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Species comparison of rat and human precision-cut lung slices as an alternative in risk assessment based on read-across approach

: Danov, Olga; Escher, Sylvia E.; Schröder, Katrin; Vorgrimmler, David; Bersch, Claus; Braubach, Peter; Jonigk, Danny; Pfennig, Olaf; Warnecke, Gregor; Braun, Armin; Sewald, Katherina


Toxicology letters 238 (2015), Nr.2, Supplement, S.S332, Abstract P14-034
ISSN: 0378-4274
ISSN: 1879-3169
European Societies of Toxicology (EUROTOX Congress) <51, 2015, Porto>
Fraunhofer ITEM ()

Question: Human risk assessment of chemicals is currently based on the evaluation of in vivo animal studies. The use of high animal numbers and the suffering of animals in experiments such as repeated dose toxicity studies (RDT) demand for alternative test approaches. One alternative approach currently used in human risk assessment is read-across (RAX). In a RAX approach toxicity data of one or several tested source compound(s) are used to predict the toxicity of “similar” non-tested target compound(s). Similar compounds shall share structural- and physico-chemical proper-ties as well as a similar mode of action. This study was designed to evaluate the use of data from ex vivo experiments such as rator human precision-cut lung slices (PCLS). Three RAX-categories were tested, namely vicinal halogenides, naphthalene derivatives and vinyl esters. Each RAX category was selected based on shared structural properties and similar toxicological effects in RDT studies extracted from the FhG RepDose database (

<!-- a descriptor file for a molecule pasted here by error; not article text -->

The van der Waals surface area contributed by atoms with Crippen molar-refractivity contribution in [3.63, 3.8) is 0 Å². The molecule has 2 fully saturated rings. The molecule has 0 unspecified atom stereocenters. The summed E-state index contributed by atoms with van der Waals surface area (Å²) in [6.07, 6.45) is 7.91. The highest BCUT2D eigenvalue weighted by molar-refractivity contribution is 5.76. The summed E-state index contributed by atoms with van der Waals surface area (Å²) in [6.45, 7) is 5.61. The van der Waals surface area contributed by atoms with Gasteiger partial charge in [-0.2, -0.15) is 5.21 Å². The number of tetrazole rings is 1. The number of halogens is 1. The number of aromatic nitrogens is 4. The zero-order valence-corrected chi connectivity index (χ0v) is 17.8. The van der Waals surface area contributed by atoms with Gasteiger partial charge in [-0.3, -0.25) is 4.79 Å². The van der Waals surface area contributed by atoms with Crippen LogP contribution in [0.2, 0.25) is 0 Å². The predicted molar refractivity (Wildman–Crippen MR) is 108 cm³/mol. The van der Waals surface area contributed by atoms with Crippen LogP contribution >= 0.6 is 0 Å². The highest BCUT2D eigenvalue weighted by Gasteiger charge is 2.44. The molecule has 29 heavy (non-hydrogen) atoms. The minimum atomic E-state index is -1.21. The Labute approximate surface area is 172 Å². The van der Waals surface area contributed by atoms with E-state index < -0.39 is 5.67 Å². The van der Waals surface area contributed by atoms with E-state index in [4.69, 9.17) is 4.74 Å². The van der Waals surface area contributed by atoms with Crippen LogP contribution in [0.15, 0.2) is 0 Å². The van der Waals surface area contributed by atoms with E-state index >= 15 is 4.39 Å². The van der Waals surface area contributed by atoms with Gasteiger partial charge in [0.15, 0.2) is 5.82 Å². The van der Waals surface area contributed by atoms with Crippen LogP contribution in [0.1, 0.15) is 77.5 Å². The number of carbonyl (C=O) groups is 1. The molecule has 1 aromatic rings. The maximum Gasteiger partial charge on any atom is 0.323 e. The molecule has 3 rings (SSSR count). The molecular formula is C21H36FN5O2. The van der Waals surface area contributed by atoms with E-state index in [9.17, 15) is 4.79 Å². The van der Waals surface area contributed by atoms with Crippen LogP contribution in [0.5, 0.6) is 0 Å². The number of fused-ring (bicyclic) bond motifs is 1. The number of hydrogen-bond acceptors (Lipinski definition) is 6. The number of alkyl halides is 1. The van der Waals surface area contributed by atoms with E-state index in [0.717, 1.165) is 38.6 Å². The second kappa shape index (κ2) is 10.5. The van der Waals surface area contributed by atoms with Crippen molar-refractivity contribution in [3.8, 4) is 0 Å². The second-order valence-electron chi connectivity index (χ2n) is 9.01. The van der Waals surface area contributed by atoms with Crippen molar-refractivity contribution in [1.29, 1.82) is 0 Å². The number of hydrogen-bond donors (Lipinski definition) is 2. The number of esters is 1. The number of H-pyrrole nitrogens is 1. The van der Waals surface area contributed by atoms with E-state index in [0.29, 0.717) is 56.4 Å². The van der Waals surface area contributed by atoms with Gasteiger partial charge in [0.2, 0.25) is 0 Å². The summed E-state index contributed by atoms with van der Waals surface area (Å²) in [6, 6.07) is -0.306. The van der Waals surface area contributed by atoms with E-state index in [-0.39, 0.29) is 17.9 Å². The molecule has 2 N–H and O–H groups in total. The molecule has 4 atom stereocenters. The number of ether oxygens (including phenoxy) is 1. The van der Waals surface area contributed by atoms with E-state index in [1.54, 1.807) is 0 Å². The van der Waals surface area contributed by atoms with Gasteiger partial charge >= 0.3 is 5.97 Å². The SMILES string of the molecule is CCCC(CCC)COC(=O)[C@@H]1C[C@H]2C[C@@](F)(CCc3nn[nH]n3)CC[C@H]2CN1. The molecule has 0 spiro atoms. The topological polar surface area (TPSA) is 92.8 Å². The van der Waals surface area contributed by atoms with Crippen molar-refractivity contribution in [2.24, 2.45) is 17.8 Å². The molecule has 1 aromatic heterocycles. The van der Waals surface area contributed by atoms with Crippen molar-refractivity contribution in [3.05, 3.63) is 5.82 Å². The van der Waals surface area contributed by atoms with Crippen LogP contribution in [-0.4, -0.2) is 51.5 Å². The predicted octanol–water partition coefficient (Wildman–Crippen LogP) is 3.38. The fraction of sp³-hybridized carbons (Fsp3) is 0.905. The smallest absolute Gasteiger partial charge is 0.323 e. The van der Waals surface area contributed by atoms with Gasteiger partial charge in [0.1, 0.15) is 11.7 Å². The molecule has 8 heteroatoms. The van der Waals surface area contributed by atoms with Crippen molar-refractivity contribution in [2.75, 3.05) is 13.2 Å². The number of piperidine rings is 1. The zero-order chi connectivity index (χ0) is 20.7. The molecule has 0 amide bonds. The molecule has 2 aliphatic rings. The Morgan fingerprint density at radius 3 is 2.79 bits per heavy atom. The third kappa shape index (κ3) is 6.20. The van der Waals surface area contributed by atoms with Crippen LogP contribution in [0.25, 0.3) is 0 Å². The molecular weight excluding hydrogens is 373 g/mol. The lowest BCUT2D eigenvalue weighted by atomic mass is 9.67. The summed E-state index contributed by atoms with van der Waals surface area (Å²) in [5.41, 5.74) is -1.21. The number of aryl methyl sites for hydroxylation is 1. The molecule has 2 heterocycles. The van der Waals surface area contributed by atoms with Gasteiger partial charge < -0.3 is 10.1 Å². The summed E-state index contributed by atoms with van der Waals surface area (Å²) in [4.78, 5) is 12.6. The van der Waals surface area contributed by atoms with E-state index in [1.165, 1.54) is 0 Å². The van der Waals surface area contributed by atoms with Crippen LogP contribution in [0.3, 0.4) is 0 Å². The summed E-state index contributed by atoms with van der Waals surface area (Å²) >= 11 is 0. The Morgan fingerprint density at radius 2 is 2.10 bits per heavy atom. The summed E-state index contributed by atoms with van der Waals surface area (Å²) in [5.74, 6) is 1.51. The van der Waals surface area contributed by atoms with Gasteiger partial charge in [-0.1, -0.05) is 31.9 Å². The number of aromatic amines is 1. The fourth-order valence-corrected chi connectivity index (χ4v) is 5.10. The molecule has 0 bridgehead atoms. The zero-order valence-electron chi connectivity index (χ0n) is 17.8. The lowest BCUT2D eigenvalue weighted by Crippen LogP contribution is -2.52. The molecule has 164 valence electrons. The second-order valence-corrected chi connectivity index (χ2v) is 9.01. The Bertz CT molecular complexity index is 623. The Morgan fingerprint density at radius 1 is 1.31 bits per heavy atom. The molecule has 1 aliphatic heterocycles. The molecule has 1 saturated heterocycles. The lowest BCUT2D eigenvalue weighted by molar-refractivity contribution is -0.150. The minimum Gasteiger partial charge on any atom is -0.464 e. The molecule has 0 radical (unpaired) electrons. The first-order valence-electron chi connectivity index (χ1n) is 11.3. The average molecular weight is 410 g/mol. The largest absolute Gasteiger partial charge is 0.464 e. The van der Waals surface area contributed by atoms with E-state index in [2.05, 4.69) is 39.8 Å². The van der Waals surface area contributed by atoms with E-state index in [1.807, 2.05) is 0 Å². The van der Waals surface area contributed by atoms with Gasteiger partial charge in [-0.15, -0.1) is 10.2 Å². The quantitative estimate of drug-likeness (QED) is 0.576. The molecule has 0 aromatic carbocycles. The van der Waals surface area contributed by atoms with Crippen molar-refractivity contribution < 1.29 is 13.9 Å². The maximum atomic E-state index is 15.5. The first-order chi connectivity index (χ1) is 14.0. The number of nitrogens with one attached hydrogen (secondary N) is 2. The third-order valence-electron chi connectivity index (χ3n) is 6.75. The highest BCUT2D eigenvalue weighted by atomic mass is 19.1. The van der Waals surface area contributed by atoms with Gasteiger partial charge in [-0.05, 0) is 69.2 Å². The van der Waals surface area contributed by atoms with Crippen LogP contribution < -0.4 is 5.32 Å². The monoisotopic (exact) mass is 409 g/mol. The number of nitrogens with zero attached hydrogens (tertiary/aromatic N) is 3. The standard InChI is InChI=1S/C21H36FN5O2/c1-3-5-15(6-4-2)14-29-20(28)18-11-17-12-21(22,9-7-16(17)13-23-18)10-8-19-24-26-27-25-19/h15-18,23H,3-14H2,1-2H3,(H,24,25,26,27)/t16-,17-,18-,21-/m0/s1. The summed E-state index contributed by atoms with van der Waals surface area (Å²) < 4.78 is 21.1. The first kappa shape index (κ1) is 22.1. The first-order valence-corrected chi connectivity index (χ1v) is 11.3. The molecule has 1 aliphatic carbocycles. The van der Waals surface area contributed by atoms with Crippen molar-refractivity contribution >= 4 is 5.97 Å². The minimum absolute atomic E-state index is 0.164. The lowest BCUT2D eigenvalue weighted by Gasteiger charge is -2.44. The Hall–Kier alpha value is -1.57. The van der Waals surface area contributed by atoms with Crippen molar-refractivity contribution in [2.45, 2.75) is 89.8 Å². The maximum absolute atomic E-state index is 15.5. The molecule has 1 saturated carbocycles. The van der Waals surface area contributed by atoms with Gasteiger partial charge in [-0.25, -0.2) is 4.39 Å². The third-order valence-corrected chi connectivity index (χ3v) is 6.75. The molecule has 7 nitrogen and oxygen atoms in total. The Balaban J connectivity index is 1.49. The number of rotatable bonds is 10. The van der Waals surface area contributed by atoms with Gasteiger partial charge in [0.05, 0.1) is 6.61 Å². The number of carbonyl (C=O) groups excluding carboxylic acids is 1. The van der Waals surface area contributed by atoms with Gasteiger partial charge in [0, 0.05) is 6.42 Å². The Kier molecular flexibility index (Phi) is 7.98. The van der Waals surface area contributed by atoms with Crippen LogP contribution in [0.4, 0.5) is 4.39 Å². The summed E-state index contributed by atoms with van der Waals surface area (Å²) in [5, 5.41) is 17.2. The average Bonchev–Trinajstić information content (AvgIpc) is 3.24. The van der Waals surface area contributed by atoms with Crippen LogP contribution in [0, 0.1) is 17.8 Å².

Methods: Exposure of rat and human PCLS was performed on three days for three hours daily. The cytotoxicity of chemicals was assessed by LDH and WST-1 assay. Ex vivo IC50 values were calculated by sigmoidal curve fitting. These values were correlated to the LD50 values.
Results: At least one substance in each category showed cyto-toxic effects in dose dependent manner. Linear regression analysis of public available in vivo LD50 values to the obtained ex vivo IC50values showed good linear correlation. Vicinal halogenides and naphthalene derivatives were less toxic in human lung sections compared to rat sections, where as the vinyl esters showed the comparable cytotoxicity in both species. Thus only one substance group showed similar cytotoxicity in both tested species, whereas two other groups reveal interspecies and metabolism diversity based on cytotoxicity endpoint.
Conclusion: This first evaluation of rat and human and PCLs show that ex vivo chemical testing in human lung sections result in a promising approach for toxicity screening as no human in vivo reference data exist.